Interview: Sudhir Kapadia, EY India Tax Leader – ‘OECD tax deal directionally good for India; being a large market, the country stands to gain’

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October 20, 2021 3:00 AM

According to the latest OECD framework agreement, Pillar One will apply to multinational enterprises (MNEs) with profitability above 10% and global turnover above €20 billion.

oced tax

India will gain in terms of tax revenues as well as through more inbound investments after the implementation of the OECD Inclusive Framework on Base Erosion and Profit Shifting from 2023, EY India Tax Leader Sudhir Kapadia told FE’s Prasanta Sahu. The new regime is aimed at addressing the tax challenges arising from the digitalisation of the global economies.

According to the latest OECD framework agreement, Pillar One will apply to multinational enterprises (MNEs) with profitability above 10% and global turnover above €20 billion. The profit to be reallocated to markets will be calculated as 25% of the profit before tax over 10% of revenue. Pillar Two introduces a global minimum corporate tax rate set at 15%. India will gain by being a part of the global tax deal than being out of it, Kapadia asserted. Excerpts.

Under Pillar One, taxing rights on more than $125 billion of profit are expected to be reallocated to market jurisdictions each year. How much India will gain from this?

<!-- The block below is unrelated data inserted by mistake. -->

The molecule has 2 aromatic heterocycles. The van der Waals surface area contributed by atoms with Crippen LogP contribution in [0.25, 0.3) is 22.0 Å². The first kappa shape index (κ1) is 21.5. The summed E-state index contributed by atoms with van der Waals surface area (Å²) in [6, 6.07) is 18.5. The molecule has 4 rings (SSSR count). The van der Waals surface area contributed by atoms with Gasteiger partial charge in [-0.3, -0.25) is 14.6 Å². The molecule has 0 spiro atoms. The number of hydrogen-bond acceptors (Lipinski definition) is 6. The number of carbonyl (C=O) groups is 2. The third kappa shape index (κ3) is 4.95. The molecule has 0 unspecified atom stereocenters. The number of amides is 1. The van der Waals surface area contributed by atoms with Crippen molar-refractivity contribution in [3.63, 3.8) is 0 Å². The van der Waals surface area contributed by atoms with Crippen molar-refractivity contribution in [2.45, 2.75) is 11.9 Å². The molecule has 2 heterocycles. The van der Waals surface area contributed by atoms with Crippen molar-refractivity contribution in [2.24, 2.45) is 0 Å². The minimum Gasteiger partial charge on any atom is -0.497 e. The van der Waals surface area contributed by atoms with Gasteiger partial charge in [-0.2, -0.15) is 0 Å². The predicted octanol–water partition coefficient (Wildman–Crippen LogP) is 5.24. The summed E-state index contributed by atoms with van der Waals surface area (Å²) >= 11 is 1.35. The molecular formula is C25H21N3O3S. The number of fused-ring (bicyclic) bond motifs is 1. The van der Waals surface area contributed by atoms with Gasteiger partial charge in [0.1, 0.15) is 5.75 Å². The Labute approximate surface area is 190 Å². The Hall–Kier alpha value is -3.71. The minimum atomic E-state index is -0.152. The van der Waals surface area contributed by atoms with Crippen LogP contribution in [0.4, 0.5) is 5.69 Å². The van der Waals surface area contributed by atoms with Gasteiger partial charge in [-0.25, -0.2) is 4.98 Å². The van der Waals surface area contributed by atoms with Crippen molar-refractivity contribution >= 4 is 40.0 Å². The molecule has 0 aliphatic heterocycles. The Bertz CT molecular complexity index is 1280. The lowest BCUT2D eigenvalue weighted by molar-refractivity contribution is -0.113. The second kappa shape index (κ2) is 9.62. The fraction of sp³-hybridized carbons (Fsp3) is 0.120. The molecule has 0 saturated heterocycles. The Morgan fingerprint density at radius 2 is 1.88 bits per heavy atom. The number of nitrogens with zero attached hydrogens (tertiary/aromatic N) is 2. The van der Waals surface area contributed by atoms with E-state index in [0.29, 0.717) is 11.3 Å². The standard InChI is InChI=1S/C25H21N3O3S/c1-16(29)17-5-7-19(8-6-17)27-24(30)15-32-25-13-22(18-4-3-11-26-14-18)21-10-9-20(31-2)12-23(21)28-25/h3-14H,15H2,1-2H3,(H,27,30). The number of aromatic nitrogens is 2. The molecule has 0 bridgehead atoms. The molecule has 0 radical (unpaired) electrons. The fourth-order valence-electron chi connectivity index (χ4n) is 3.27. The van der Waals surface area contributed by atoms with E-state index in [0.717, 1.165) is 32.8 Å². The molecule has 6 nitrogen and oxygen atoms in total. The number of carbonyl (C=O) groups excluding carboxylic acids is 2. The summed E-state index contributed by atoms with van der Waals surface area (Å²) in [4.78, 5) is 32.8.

It is difficult to quantify at this stage. But India will get more tax revenues than `2,000-3,000 crore that it gets annually from the equalisation levy.

Under Pillar Two, the minimum tax of 15% is estimated to generate around $150 billion in additional global tax revenues annually. How much could be India’s share in this?

It is more of a business advantage than a revenue augmentation for India. Indian MNEs operating outside India in low tax jurisdictions is not very high in number. I don’t think this would generate significant revenues for India. But it will benefit India by eliminating one of the dimensions of competition, which creates more level playing for India. India doesn’t have to compete on tax rates with low tax jurisdictions.

Some analysts feel India’s targeted income and investment-linked incentives may be adversely affected, due to the proposed tax threshold. The subsidiaries of foreign MNEs in SEZs claim Section 10AA of IT Act benefits, and entities in infrastructure claim deductions under Section 80-IA series may come within Pillar 2 radar due to the effective tax rate being below 15%…

The government has introduced sunset mechanisms for SEZ units. Tax benefits to those units are being grandfathered. Secondly, the government has introduced a lower corporate tax rate (of 25% including surcharge) without deduction as a choice. So, the importance of these deductions is on the wane.

Will India have to abolish the equalization levy and the special economic presence tax after the new global tax deal is implemented?